The jazz man plays to his own tune

In Features
Gary Gould, who is a professional musician, can usually be found practicing jazz and other styles of music on campus.

At 52, Gary Gould may not fit the description of a typical college student. Yet, the Cal State Fullerton graduate is recognized as a professional musician and lecturer, who teaches music part-time at the Orange County School of the Arts.

He has command of more than a dozen different woodwind instruments and specializes in live performance of smooth jazz, Irish penny whistle and klezmer, an Eastern-European folk music, to name a few.

Students may have noticed Gould practicing the clarinet or saxophone on campus. But, few realize Gould’s melodies echoed through the university more than two decades ago, when he attended CSUF.

For Gould, music has always been a part of life and his professional career started at a young age. While attending high school in Scottsdale, Arizona, Gould was recruited to play tenor and alto saxophone in an adult big band, The Bill Hunter Orchestra.

Gould’s father, had a different set of plans for his son and expressed that he did not expect him to pursue music as a professional career. Moreover, his father wanted his son to help run the family business, which was an optometry practice.

“I had an interesting conversation with my dad, one day…he asked me if I would become an optometrist and join him in business,” Gould said. “I was disappointed, because I did not want to be an optometrist … I didn’t even think about it.”

He declined the offer. However, his reaction to his father’s proposal served as a defining moment in his life as a young musician.

“I said, Dad, I never thought you were happy as an optometrist, I always thought you wanted to do something else,” Gould recalls. “And it was the first time I ever saw my dad cry,” he said. “He said, ‘you’re right. I wish I had done something else.’”

Gould knew he wanted to pursue music as a career and he got his first ‘real job’ as a saxophonist on a cruise ship. He was making an honest living as a musician, but still being pressured to pursue an academic degree.

Finally, to honor his father’s wishes, he enrolled at CSUF as an advertising major and left music behind.

“I quit music to do this,” he said. “This was my deal with my dad, I was going to quit music and go into advertising. Kinda like, ‘okay, I did the music thing for a while, and now I’m going to do what a responsible adult is supposed to do, that was my attitude.’”

After a few months as an advertising major, Gould remembers visiting the music department; unaware everything was about to change.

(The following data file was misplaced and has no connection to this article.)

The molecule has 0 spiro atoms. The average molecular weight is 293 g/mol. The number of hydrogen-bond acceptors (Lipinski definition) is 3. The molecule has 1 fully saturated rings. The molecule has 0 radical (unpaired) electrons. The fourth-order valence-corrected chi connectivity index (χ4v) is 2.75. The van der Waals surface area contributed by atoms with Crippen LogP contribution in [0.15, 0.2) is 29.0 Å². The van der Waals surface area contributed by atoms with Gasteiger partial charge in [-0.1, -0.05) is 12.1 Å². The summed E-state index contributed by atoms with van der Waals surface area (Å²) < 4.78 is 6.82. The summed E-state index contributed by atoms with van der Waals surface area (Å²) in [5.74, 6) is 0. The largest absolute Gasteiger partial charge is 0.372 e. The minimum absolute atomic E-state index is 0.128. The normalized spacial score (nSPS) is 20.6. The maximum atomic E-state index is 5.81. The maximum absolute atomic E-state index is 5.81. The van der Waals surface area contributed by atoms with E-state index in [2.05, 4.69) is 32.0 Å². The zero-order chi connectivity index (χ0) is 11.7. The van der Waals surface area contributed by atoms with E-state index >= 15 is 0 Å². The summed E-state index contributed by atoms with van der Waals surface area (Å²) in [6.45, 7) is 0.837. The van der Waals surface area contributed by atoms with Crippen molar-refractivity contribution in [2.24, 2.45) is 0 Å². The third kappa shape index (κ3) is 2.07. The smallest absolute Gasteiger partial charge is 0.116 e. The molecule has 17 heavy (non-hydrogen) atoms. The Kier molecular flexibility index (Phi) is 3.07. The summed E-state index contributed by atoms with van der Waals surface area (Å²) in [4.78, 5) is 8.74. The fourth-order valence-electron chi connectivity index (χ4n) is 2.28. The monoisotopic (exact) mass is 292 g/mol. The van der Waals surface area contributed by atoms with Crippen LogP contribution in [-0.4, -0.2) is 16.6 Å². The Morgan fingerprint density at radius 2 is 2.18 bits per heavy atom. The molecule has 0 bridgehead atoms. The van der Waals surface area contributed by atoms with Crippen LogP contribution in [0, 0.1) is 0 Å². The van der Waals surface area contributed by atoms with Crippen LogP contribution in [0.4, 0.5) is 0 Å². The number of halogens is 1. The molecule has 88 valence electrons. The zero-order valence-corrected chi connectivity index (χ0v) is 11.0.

“I could immediately hear in the distance that a band was playing,” Gould said. “I opened the door and stick my head in, and a voice says, ‘Gary Gould, what are you doing here?’”

Gould had just randomly reunited with a former bandmate from the Bill Hunter Orchestra, who had moved to California and become a professor of engineering at CSUF. The professor then introduced Gould to the university’s jazz band director, and Gould’s relationship with the music department began.

Despite majoring in advertising, Gould was still highly involved within the university’s music department. In fact, as a member of the CSUF Jazz Orchestra, Gould received CSUF’s Most Outstanding Jazz Musician Award in 1989. Additionally, in 1995, Gould won the Southern California Saxophone Competition hosted by John Tesh and the Jazz radio station KTWV “The Wave.”

Now, having returned to his alma mater, Gould is in his second semester of undergraduate studies for the master’s program for jazz performance, at the newly distinguished School of Music. Gould’s aspirations toward continuing his education are motivated by his passion for music, and his goal to share his musical expertise at the collegiate level.

Gould’s classmate, Joshua Phillips, 21, is seeking his bachelor’s of music in classical clarinet performance. Phillips met Gould last semester and explained that Gould has become both a good friend and mentor. Phillips said Gould’s natural ability to teach allows him to reach the students on another level, something that Phillips has tried in his own lessons.

“Gary’s virtue is patience … he’s able to get the student to come alive with the music and open up, through the music. To learn by having fun, because of the music,” Phillips said. “That’s what I’ve tried to do with my students, and its worked.”

Charles Tumlinson, Ph.D. professor of music and co-director of the Jazz Studies Program at CSUF in his 14th year, said he knew Gould professionally,long before he was one of his students.

“I’ve known Gary for most the time I’ve been here,” Tumlinson said. “We’ve played together profession- ally and he did let me know very early on he was a graduate of CSUF, from another department.”

Gould’s case is unique, but he understood that the pursuit of education will enable him to accomplish his true pas- sion, which is teaching, Tumlinson said.

“Not every dimension of what he has done is typical, but it is not unusual for somebody to have reached a certain point in their life and decided they really would like an education in something they didn’t have,” Tumlinson said. “And I think also for Gary, I know there are some teaching opportunities he can have.”

It was Henry Wadsworth Longfellow, the historic American poet who famously remarked:

“Music is the universal language of mankind.” To Gould, however, music can be characterized as a universal compass, continually leading him to education, happiness and CSUF.

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